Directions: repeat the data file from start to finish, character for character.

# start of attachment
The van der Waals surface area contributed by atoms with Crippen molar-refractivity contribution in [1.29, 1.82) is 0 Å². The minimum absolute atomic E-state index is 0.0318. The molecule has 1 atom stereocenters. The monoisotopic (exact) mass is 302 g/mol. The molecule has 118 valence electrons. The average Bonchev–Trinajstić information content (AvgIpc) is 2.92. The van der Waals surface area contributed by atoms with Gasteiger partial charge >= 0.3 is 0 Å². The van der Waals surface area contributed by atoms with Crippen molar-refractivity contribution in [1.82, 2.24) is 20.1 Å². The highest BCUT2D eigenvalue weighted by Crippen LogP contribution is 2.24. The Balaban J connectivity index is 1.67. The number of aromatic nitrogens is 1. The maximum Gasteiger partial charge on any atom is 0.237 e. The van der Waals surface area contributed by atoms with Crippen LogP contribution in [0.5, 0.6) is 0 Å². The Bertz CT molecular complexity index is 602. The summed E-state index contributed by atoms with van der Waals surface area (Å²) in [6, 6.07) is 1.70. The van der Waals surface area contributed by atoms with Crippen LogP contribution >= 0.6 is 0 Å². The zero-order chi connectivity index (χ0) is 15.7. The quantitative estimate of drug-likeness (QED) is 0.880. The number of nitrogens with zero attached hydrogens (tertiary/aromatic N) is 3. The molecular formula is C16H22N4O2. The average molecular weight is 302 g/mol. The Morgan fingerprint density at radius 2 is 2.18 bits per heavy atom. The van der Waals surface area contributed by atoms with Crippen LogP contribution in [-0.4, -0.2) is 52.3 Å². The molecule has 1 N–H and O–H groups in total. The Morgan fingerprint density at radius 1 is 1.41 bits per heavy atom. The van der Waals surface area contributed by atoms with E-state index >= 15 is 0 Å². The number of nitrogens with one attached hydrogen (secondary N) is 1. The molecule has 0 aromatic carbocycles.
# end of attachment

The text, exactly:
The van der Waals surface area contributed by atoms with Crippen molar-refractivity contribution in [1.29, 1.82) is 0 Å². The minimum absolute atomic E-state index is 0.0318. The molecule has 1 atom stereocenters. The monoisotopic (exact) mass is 302 g/mol. The molecule has 118 valence electrons. The average Bonchev–Trinajstić information content (AvgIpc) is 2.92. The van der Waals surface area contributed by atoms with Gasteiger partial charge >= 0.3 is 0 Å². The van der Waals surface area contributed by atoms with Crippen molar-refractivity contribution in [1.82, 2.24) is 20.1 Å². The highest BCUT2D eigenvalue weighted by Crippen LogP contribution is 2.24. The Balaban J connectivity index is 1.67. The number of aromatic nitrogens is 1. The maximum Gasteiger partial charge on any atom is 0.237 e. The van der Waals surface area contributed by atoms with Crippen LogP contribution in [0.5, 0.6) is 0 Å². The Bertz CT molecular complexity index is 602. The summed E-state index contributed by atoms with van der Waals surface area (Å²) in [6, 6.07) is 1.70. The van der Waals surface area contributed by atoms with Crippen LogP contribution >= 0.6 is 0 Å². The zero-order chi connectivity index (χ0) is 15.7. The quantitative estimate of drug-likeness (QED) is 0.880. The number of nitrogens with zero attached hydrogens (tertiary/aromatic N) is 3. The molecular formula is C16H22N4O2. The average molecular weight is 302 g/mol. The Morgan fingerprint density at radius 2 is 2.18 bits per heavy atom. The van der Waals surface area contributed by atoms with Crippen LogP contribution in [-0.4, -0.2) is 52.3 Å². The molecule has 1 N–H and O–H groups in total. The Morgan fingerprint density at radius 1 is 1.41 bits per heavy atom. The van der Waals surface area contributed by atoms with E-state index >= 15 is 0 Å². The number of nitrogens with one attached hydrogen (secondary N) is 1. The molecule has 0 aromatic carbocycles.